One day recently Dennis Prager, nationally syndicated radio talk show host, was asked to name the source of his wisdom, excluding the Bible. He described an incident when he was a young boy in school. As the time for afternoon prayer approached, Dennis told his teacher, “I don’t feel like saying my prayers today.”

He recounted how the teacher responded by saying, “So what? Mr. Prager doesn’t feel like saying his prayers? What has that got to do with anything?”

The teacher’s point was clear: We have certain responsibilities that must be met whether we like it or not. Prager said that the wisdom imparted to him with that one response has stayed with him all his life.

That little story struck a chord with me, because I had just finished reading a book by Matthew Kelly, a noted motivational speaker and business consultant. Kelly is a devout Catholic, and in his book, Rediscover Catholicism, he talks about the three prevailing philosophies of our age today.

The first is individualism, which is an all-consuming concern for self. The individual is larger than the community. Let one person object to prayer in school, and prayer will be banned.

The second is hedonism, the belief that pleasure is the supreme good. The hedonist says, If it feels good, do it!

The last is minimalism, the desire to put forth the minimal effort in order to get the maximum reward. Kelly says that minimalism perfectly complements the greed of individualism and the lust of hedonism in the demise of human character.

These prevailing philosophies are diametrically opposed to the concept of self-discipline. The wisdom Prager found in his youth is at odds with general tendency. Prager’s “so what?” has been echoing in my head for awhile now. It has somehow crept into my mind, and I hear the words whenever I think I’m too tired to do something.

So what does this have to do with business? Everything. Ask yourself this question: What kind of business would you have if you could develop “so what” self-discipline? How much more would you be able to do? What if you lived each moment of you life with purpose?

How much more loving would you be if you stepped up to help others in need, whether you felt like it or not?

Would you be a better business owner or employee? A better neighbor? A better parent?

We all know what we need to do each day. The problem is that we too often rationalize our laziness.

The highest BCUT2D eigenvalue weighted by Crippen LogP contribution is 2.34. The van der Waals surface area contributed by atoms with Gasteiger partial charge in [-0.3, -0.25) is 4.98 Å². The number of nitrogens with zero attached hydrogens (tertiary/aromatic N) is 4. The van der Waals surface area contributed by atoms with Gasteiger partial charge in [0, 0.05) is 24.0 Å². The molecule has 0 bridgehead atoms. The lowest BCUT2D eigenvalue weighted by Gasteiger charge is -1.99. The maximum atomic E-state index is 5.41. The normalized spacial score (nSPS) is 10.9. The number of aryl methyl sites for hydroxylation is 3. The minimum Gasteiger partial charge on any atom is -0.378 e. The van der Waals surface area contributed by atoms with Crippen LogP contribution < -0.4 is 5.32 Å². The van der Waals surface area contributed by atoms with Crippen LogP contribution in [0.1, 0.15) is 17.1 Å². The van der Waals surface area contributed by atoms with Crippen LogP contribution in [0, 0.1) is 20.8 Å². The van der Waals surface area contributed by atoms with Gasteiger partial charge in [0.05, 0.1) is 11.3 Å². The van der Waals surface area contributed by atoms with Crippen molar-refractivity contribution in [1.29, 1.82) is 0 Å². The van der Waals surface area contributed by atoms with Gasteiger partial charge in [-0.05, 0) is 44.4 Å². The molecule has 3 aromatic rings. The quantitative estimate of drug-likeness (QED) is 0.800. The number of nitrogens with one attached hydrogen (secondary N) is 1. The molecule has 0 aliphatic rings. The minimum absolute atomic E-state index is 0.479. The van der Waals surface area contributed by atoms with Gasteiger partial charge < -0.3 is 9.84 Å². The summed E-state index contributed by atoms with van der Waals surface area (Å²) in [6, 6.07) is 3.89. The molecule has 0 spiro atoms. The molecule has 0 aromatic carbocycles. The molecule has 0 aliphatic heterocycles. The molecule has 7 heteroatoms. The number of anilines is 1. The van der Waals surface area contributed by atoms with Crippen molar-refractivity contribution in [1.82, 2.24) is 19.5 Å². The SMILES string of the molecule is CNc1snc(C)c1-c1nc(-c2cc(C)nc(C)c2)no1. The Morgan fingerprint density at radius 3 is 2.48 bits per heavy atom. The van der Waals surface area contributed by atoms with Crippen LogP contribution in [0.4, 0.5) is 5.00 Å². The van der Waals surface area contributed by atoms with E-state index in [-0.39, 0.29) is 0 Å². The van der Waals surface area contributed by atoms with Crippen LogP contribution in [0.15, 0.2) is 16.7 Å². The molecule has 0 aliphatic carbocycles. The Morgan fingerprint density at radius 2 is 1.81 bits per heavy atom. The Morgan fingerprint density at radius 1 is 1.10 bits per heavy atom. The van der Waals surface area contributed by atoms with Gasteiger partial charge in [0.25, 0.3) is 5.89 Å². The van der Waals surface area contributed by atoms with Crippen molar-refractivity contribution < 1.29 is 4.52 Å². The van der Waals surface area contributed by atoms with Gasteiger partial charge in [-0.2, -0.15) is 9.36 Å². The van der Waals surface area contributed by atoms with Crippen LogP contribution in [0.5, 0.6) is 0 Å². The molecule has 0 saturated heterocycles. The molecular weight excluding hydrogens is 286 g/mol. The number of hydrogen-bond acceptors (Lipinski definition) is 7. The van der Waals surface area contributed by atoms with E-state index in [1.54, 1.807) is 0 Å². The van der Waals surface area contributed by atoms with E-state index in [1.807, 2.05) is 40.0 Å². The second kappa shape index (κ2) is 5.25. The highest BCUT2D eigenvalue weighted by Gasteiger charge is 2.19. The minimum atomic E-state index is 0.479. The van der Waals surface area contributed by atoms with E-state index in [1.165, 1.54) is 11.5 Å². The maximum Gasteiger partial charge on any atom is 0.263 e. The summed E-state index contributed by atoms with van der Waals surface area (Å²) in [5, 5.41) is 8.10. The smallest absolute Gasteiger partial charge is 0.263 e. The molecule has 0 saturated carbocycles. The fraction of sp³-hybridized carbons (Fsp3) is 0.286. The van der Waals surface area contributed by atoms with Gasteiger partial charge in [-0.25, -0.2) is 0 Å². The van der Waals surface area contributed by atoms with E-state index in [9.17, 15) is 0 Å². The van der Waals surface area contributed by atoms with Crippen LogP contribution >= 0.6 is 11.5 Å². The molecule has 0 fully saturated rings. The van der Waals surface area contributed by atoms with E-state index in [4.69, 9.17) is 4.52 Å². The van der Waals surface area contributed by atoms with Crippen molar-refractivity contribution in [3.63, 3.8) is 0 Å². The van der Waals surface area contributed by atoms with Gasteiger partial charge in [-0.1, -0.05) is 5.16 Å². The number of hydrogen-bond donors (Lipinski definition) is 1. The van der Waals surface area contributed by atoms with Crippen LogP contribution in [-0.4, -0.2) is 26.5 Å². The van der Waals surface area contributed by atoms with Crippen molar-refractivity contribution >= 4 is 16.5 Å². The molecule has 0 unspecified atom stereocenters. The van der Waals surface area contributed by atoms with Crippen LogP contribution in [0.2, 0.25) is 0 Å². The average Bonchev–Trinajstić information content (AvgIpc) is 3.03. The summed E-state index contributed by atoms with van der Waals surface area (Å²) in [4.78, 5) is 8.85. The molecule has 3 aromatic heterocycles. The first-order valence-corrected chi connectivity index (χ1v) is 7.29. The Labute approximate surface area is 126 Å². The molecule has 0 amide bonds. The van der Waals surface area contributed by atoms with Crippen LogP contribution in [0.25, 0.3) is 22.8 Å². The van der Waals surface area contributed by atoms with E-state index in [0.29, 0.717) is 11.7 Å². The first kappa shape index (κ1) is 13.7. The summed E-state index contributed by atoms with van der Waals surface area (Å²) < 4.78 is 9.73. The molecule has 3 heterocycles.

“I’ll make some prospecting calls tomorrow when my headache goes away.”

“I just can’t get into budgeting right now. I’ll get to it later.”

“I don’t feel like writing that proposal today. I’m sure I’m not the first person to miss a deadline.”

This kind of thinking can poison our minds and weaken our resolve. Sloppy work habits don’t happen overnight. They creep into our lives slowly, over time, escorted by a single rationalization.

If you’re giving less than 100 percent to whatever your dream is, you’re cheating yourself. Maybe it’s time to bring some self-discipline into your life. Here are three very simple actions you can take to get started on a path to a more disciplined life.

1. Make a decision to live with purpose. You can’t acquire discipline passively. You have to go out and get it, and that requires a conscious decision.

2. Pick two or three easy actions to take every day to become more disciplined. For example, you might decide to get up a half hour earlier every day to read. Or you might decide to keep your checkbook balanced and your finances in order. You don’t have to conquer the world here. Just get a couple items down on paper that you can do every day.

3. Spend some time every day in complete silence. No music. No TV. No social media. Just you and your thoughts. Call it meditation, reflection, prayer, or day-dreaming – just do it every day for at least 20 minutes. I guarantee you’ll come to value this time above all other.

Lastly, I hope you’ll hear a resounding “So what?” whenever you try to rationalize your way out of doing what needs to be done. If you do, I believe you’ll find your life changing for the better. That’s been my experience.

I don’t know if Prager and Kelly know each other. But I believe they would get along great. Both have an energy that is inspiring and a passion for living that is energizing. I’d like more of what they have.

Rediscover Catholicism by Matthew Kelly

Rediscover CatholicismThis link to the Michael Kelly book Rediscover Catholicism on Amazon is offered only for your convenience. I do not have an affiliate relationship with Amazon or anyone else.

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